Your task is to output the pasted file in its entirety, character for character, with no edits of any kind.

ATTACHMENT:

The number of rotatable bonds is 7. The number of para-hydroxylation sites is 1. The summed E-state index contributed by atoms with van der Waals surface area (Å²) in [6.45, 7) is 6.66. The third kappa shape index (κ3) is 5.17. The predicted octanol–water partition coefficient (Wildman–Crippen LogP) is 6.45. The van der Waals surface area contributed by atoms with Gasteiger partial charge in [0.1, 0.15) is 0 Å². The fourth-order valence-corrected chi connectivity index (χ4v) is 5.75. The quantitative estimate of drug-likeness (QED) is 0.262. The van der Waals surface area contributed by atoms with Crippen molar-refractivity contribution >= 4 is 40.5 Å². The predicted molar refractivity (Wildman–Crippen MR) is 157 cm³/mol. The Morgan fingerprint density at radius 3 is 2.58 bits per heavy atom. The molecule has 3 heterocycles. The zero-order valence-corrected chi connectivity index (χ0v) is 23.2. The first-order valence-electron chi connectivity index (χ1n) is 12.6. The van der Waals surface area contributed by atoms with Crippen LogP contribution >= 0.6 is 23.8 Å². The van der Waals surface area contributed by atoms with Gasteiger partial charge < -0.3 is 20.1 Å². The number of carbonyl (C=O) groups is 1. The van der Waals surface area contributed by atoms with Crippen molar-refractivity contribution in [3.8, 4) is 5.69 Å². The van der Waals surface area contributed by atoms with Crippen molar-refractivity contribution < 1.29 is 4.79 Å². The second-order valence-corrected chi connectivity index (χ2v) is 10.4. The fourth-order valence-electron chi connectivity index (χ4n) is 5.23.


The number of rotatable bonds is 7. The number of para-hydroxylation sites is 1. The summed E-state index contributed by atoms with van der Waals surface area (Å²) in [6.45, 7) is 6.66. The third kappa shape index (κ3) is 5.17. The predicted octanol–water partition coefficient (Wildman–Crippen LogP) is 6.45. The van der Waals surface area contributed by atoms with Gasteiger partial charge in [0.1, 0.15) is 0 Å². The fourth-order valence-corrected chi connectivity index (χ4v) is 5.75. The quantitative estimate of drug-likeness (QED) is 0.262. The van der Waals surface area contributed by atoms with Crippen molar-refractivity contribution >= 4 is 40.5 Å². The predicted molar refractivity (Wildman–Crippen MR) is 157 cm³/mol. The Morgan fingerprint density at radius 3 is 2.58 bits per heavy atom. The molecule has 3 heterocycles. The zero-order valence-corrected chi connectivity index (χ0v) is 23.2. The first-order valence-electron chi connectivity index (χ1n) is 12.6. The van der Waals surface area contributed by atoms with Crippen LogP contribution >= 0.6 is 23.8 Å². The van der Waals surface area contributed by atoms with Gasteiger partial charge < -0.3 is 20.1 Å². The number of carbonyl (C=O) groups is 1. The van der Waals surface area contributed by atoms with Crippen molar-refractivity contribution in [3.8, 4) is 5.69 Å². The van der Waals surface area contributed by atoms with Crippen molar-refractivity contribution < 1.29 is 4.79 Å². The second-order valence-corrected chi connectivity index (χ2v) is 10.4. The fourth-order valence-electron chi connectivity index (χ4n) is 5.23.